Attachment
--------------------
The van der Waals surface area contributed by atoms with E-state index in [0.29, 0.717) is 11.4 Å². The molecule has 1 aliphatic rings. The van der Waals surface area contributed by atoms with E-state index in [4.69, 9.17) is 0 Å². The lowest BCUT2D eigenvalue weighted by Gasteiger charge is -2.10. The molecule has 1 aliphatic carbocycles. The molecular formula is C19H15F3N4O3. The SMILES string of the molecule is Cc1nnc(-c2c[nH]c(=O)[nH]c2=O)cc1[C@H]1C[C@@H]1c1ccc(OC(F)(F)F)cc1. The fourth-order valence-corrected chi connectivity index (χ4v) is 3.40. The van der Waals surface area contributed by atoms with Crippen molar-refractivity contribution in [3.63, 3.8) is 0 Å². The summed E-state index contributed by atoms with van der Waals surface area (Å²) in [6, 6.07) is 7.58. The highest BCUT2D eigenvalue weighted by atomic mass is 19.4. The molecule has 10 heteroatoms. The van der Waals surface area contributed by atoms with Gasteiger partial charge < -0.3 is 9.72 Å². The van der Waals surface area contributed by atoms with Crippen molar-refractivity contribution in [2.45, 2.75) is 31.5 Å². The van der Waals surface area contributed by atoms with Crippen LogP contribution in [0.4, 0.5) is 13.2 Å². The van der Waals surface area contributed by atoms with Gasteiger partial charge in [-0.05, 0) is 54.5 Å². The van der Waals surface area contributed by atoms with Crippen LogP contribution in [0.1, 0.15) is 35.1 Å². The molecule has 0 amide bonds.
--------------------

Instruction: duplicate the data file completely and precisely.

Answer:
The van der Waals surface area contributed by atoms with E-state index in [0.29, 0.717) is 11.4 Å². The molecule has 1 aliphatic rings. The van der Waals surface area contributed by atoms with E-state index in [4.69, 9.17) is 0 Å². The lowest BCUT2D eigenvalue weighted by Gasteiger charge is -2.10. The molecule has 1 aliphatic carbocycles. The molecular formula is C19H15F3N4O3. The SMILES string of the molecule is Cc1nnc(-c2c[nH]c(=O)[nH]c2=O)cc1[C@H]1C[C@@H]1c1ccc(OC(F)(F)F)cc1. The fourth-order valence-corrected chi connectivity index (χ4v) is 3.40. The van der Waals surface area contributed by atoms with Crippen molar-refractivity contribution in [3.63, 3.8) is 0 Å². The summed E-state index contributed by atoms with van der Waals surface area (Å²) in [6, 6.07) is 7.58. The highest BCUT2D eigenvalue weighted by atomic mass is 19.4. The molecule has 10 heteroatoms. The van der Waals surface area contributed by atoms with Gasteiger partial charge < -0.3 is 9.72 Å². The van der Waals surface area contributed by atoms with Crippen molar-refractivity contribution in [2.45, 2.75) is 31.5 Å². The van der Waals surface area contributed by atoms with Crippen LogP contribution in [0.4, 0.5) is 13.2 Å². The van der Waals surface area contributed by atoms with Gasteiger partial charge in [-0.05, 0) is 54.5 Å². The van der Waals surface area contributed by atoms with Crippen LogP contribution in [0.1, 0.15) is 35.1 Å². The molecule has 0 amide bonds.